Copo - Posted - 02/07/2007:  13:26:46


Welcome paddy, fellow banjoist. Look forward to your expert opinions on this site. A pleasure as always

DelusionsOBanjer - Posted - 01/31/2007:  21:19:33


I saw a reference somewhere to Tommy Jarrell's tuning on "John Brown's Dream" ("Pretty Little Girl").

Anybody know what that tuning is? Thanks!


......................................................................................................
"Hell, how 'bout a hand for absolutely no reason whatsoever..."
--John Hartford

carrie - Posted - 02/11/2007:  21:07:04


I am a relatively new player and need to build up my repertoire and my ear to help me at jams.

I would like to learn most of the common/popular old time songs you might be likely to hear at jams. What CD(s) or book(s) would you recommend? I'm looking for something that's a compilation of a lot of songs in an easy/medium format, mainly in D and A.

Thanks for your recommendations.

chip arnold - Posted - 02/11/2007:  21:28:14


Go here:
http://www.folknet.org/dan/FestTunesBJBook.htm
Order this from Dan. Dan is a member here and is always available to help and answer questions for you.

Play with a plan
Chip

LEUllman - Posted - 02/11/2007:  21:37:03


Carrie:

For a great list of common tunes nicely organized by key (each accompanied by a cool MIDI arrangement you can play back on your computer), check out Hetzlers Fakebook http://www.hetzlersfakebook.com/music_2.html.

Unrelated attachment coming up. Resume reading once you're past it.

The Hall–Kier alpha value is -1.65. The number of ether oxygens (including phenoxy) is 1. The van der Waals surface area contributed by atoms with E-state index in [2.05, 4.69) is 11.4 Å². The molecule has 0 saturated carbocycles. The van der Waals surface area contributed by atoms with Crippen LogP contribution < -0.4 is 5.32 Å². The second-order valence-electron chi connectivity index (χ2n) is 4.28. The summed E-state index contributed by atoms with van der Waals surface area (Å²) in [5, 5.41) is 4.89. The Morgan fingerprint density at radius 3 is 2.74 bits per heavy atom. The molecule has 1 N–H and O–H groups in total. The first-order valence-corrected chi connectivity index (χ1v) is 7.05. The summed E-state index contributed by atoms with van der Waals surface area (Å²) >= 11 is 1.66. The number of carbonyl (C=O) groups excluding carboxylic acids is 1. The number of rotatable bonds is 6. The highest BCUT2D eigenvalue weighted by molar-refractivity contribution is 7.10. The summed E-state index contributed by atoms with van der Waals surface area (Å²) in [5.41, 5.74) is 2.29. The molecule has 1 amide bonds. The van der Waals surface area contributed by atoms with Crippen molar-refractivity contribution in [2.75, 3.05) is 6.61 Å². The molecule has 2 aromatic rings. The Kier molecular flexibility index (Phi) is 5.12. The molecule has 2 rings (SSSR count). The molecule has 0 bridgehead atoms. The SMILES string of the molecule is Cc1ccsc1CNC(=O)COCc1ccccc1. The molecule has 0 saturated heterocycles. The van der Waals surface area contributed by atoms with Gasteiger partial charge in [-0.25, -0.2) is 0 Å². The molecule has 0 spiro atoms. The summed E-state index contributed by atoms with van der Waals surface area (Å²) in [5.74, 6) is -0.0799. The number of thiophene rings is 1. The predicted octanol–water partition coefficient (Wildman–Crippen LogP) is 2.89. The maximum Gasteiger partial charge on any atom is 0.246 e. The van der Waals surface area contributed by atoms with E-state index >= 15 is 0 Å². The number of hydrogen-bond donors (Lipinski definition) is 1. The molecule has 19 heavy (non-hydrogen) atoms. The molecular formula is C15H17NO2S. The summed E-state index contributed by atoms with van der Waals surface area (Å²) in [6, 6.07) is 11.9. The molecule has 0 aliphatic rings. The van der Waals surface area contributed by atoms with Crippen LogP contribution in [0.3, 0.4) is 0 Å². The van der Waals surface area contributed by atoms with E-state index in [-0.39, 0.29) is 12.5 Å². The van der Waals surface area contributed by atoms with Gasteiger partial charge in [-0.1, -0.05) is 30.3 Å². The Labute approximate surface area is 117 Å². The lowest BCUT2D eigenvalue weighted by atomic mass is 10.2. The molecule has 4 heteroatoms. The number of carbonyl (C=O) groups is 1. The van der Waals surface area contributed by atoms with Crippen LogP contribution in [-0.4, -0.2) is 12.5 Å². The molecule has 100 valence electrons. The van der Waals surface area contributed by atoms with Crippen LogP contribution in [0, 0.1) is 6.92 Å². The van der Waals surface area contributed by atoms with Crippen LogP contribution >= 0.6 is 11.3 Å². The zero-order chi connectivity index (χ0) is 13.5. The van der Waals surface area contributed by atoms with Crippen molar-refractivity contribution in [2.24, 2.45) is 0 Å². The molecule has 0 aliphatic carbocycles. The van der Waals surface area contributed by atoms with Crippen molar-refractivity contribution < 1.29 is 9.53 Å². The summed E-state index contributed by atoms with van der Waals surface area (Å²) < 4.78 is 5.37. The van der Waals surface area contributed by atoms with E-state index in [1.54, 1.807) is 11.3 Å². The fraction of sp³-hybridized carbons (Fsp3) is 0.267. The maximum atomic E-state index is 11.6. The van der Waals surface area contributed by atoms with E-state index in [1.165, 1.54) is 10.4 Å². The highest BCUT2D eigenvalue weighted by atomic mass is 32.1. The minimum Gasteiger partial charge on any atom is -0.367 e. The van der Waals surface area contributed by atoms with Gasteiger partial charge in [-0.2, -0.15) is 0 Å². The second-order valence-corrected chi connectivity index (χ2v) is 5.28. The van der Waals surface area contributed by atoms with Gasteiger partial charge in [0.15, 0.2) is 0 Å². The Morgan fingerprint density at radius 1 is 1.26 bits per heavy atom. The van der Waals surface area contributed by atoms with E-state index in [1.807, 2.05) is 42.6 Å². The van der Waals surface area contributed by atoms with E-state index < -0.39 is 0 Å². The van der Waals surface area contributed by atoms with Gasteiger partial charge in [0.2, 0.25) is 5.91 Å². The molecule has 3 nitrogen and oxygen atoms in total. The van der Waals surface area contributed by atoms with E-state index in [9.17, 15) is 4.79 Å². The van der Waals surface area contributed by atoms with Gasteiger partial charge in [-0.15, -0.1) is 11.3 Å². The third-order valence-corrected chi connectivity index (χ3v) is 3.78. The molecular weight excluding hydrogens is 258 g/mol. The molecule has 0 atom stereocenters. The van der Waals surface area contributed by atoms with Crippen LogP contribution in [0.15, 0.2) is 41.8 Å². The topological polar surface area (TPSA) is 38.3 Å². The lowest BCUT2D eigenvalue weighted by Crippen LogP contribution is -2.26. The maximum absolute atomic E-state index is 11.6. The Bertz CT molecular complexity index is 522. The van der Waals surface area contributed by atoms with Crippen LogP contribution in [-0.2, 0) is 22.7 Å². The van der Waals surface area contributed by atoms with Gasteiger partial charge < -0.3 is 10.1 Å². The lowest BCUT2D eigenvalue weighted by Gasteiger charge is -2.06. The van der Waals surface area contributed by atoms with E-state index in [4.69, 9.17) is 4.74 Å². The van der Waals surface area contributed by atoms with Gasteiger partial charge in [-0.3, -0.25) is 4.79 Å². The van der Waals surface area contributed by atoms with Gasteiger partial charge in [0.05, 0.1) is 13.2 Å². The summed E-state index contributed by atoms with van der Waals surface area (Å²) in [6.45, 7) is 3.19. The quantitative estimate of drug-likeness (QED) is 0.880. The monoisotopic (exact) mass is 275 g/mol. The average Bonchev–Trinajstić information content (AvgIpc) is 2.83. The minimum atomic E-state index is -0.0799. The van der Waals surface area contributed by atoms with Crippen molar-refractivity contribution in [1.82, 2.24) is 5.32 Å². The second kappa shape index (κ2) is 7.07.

As for a book/CD, try Dan Levenson's "Old-Time Festival Tunes for Clawhammer Banjo." It has 117 tunes, each with "Basic" and "Advanced" tab versions plus a third staff with the tune in standard musical notation. Dan calls this a "repertoire book, not an instruction book." All the tunes are jam favorites in A or D.

"Ring, ring the banjo, I love that good old song."

Philj200 - Posted - 02/10/2007:  09:56:26


I had expected the bone-numbing cold to hold down the crowd. And maybe make some of the orchestra members reconsider leaving their homes on a night like this. Windy, a damp cold in the mid-teens feeling like the a lot less.

For me, I had to drive 45 minutes to the place where the dance was taking place, an historic barn deep into the next county set on a small historical pressure.